Happy Mother’s Day!

Kaziba Christmas 2

Mothers are truly a treasure. Parents are essential to the healthy development of children and to the overall functionality of society. As Mother’s Day again draws near I reflect on my relationship with my own mother and how different life would have been for me if I were in the situation of one of the estimated five million orphans in the Democratic Republic of Congo.

 

At the Kaziba Orphanage in eastern Congo there are currently 57 children who live daily without their parents. Parents who were lost to a series of wars and militia conflicts, AIDS, Malaria, or the effects of severe poverty. However, these children are the lucky ones because they have arrived in a home where they are cared for by the incredible and loving staff of the Kaziba Orphanage. These women and men have taken the place of parents to love, cherish, educate, and raise this group of kids to provide them with a future of opportunity and hope. We believe that these children can and will bring a brighter future to DRC.

 

So as Mother’s Day draws near, reflect on how you can be a light to child. And #callyourmom

 

Please consider supporting OFA operations this Mother’s Day. If you choose to donate in honor of a mother then OFA will send them a certificate of gratitude to show both your and our appreciation for all that they have done and the love they give every day. If you would like to give a gift please visit our donation page HERE and leave a note at the bottom of the form about who you would like to honor this Mother’s Day.

 

 

Continuing Need at Salisa Bana School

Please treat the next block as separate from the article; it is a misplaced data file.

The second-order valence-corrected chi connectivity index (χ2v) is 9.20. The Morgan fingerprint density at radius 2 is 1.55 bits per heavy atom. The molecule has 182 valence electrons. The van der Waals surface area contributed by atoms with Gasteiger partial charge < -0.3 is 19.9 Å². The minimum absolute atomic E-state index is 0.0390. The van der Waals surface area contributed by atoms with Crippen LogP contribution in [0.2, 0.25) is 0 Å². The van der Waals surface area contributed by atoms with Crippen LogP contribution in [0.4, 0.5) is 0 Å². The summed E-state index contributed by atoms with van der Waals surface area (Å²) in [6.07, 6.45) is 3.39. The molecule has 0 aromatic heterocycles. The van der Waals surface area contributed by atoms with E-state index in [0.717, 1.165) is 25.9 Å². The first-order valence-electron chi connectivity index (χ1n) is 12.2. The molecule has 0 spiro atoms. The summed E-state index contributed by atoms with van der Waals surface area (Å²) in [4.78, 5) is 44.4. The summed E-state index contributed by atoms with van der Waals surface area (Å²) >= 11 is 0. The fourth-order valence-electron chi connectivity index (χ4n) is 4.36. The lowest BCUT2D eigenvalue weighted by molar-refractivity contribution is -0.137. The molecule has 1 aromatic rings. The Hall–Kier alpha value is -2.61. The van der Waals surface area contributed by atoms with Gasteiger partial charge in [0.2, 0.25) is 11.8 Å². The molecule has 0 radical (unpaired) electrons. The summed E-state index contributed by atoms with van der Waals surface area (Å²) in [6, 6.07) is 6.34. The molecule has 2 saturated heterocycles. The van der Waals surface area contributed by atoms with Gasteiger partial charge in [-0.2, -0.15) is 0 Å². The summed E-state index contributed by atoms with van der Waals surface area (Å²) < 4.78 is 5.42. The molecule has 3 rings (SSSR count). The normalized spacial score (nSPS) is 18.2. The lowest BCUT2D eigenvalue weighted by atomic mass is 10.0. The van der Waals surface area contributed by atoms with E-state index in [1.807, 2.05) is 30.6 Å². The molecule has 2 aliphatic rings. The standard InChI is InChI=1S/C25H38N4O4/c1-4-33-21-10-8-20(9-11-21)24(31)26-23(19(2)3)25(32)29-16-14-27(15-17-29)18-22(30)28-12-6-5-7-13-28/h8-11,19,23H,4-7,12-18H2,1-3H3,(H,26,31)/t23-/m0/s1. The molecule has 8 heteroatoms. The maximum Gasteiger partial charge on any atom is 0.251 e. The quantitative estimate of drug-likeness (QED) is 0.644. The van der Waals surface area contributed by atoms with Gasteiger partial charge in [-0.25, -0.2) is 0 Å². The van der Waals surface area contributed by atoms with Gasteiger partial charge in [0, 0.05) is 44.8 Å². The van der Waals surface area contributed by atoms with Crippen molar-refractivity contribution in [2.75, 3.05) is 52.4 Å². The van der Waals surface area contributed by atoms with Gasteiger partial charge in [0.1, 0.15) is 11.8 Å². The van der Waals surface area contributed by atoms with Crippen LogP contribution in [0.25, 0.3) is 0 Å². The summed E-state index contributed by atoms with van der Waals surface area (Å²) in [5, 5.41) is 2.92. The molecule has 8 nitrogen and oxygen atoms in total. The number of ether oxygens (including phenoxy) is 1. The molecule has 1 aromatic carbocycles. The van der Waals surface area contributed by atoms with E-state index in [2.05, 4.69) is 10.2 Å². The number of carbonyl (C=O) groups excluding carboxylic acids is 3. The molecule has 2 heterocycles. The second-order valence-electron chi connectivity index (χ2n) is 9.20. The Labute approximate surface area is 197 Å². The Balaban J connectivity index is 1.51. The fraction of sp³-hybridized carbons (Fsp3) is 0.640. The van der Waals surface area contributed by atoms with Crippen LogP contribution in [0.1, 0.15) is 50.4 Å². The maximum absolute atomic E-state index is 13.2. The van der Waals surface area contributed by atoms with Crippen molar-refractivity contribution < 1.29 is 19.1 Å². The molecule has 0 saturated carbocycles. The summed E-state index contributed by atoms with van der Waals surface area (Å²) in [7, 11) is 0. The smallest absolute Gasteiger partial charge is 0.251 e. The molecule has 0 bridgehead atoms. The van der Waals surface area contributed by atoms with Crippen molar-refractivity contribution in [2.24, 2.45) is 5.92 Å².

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As many of you are now aware, last month disaster struck the Salisa Bana School in the form of a tornado. And many of you have responded beautifully and gracefully in your donations. However, we still have a ways to go to hit our goal of $30,000 of estimated repair costs. So far we have raised about $10,500 so that leaves us still $19,500 short. As the weather has improved slightly some classes are being able to be held outside but this is a short term solution and one lacking educational effectiveness. The extent of the learning that can be done in the hot sun pales in comparison to the shaded classroom.

 

The Salisa Bana School serves as a beacon of hope and pride for the surrounding community and we need your help to restore that pride to its fullest extent. In the US, when this type of disaster strikes we can call upon the resources of local government, school district, or regular old insurance but sadly these types of resources do not exist in DRC. So please share this message with you friends, families, and communities to help us to rebuild a building that serves as a conduit of opportunity for the region.

 

If you would like to help support restoration costs please visit our donate page HERE and select “Salisa Bana” under Fund.

 

 

Congo Cultural Minute – The Mangbetu Harp

Mangbetu Harp

The Mangbetu Harp, also called the Kundi Harp, has its origins with the people and region of the same name in northeast Congo. They were first created in the nineteenth century as an expression of the sounds and culture of the region. In their more artistic replications they celebrate both the human form and the Mangbetu tradition of skull elongation through gentle pressure during infancy. While they were originally created as instruments, during the Dutch colonization of the twentieth century their importance shifted to being purely artistic objects. Due to their increasingly figurative nature they became largely unplayable. Luckily some were playable enough for their recordings to make it to YouTube. HERE is a link to one such recording from 1952. Check out this article from the Met Museum HERE for more info on the Mangbetu Harp.

 

With much love and thankfulness,

Dylan Smith

Executive Director

Our Family in Africa